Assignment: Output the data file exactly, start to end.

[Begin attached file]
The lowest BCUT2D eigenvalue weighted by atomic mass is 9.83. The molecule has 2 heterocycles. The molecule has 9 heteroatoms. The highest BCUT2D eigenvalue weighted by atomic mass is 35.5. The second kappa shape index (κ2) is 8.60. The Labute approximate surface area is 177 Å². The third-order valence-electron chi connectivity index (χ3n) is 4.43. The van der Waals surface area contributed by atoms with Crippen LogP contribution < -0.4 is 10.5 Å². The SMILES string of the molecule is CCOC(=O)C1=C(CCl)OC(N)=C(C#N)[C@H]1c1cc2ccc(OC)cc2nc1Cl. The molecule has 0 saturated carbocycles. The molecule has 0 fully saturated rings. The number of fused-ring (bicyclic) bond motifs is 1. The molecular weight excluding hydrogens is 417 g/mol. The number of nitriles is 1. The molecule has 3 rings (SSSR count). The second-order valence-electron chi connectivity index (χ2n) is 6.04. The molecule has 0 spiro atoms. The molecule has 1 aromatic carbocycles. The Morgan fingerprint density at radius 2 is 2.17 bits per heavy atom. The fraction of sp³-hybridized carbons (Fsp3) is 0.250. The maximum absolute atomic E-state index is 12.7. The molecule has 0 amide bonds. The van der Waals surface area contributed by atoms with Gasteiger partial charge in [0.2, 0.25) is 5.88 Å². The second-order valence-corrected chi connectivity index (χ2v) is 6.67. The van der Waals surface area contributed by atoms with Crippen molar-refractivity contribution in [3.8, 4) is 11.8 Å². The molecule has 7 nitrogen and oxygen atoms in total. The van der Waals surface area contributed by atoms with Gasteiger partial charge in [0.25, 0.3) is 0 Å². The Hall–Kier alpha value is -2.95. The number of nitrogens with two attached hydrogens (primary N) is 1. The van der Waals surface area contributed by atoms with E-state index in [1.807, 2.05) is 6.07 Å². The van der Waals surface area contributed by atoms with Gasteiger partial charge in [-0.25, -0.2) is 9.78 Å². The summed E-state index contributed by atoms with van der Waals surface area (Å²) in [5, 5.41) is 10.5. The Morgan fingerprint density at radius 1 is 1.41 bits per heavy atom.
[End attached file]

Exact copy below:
The lowest BCUT2D eigenvalue weighted by atomic mass is 9.83. The molecule has 2 heterocycles. The molecule has 9 heteroatoms. The highest BCUT2D eigenvalue weighted by atomic mass is 35.5. The second kappa shape index (κ2) is 8.60. The Labute approximate surface area is 177 Å². The third-order valence-electron chi connectivity index (χ3n) is 4.43. The van der Waals surface area contributed by atoms with Crippen LogP contribution < -0.4 is 10.5 Å². The SMILES string of the molecule is CCOC(=O)C1=C(CCl)OC(N)=C(C#N)[C@H]1c1cc2ccc(OC)cc2nc1Cl. The molecule has 0 saturated carbocycles. The molecule has 0 fully saturated rings. The number of fused-ring (bicyclic) bond motifs is 1. The molecular weight excluding hydrogens is 417 g/mol. The number of nitriles is 1. The molecule has 3 rings (SSSR count). The second-order valence-electron chi connectivity index (χ2n) is 6.04. The molecule has 0 spiro atoms. The molecule has 1 aromatic carbocycles. The Morgan fingerprint density at radius 2 is 2.17 bits per heavy atom. The fraction of sp³-hybridized carbons (Fsp3) is 0.250. The maximum absolute atomic E-state index is 12.7. The molecule has 0 amide bonds. The van der Waals surface area contributed by atoms with Gasteiger partial charge in [0.2, 0.25) is 5.88 Å². The second-order valence-corrected chi connectivity index (χ2v) is 6.67. The van der Waals surface area contributed by atoms with Crippen molar-refractivity contribution in [3.8, 4) is 11.8 Å². The molecule has 7 nitrogen and oxygen atoms in total. The van der Waals surface area contributed by atoms with Gasteiger partial charge in [0.25, 0.3) is 0 Å². The Hall–Kier alpha value is -2.95. The number of nitrogens with two attached hydrogens (primary N) is 1. The van der Waals surface area contributed by atoms with E-state index in [1.807, 2.05) is 6.07 Å². The van der Waals surface area contributed by atoms with Gasteiger partial charge in [-0.25, -0.2) is 9.78 Å². The summed E-state index contributed by atoms with van der Waals surface area (Å²) in [5, 5.41) is 10.5. The Morgan fingerprint density at radius 1 is 1.41 bits per heavy atom.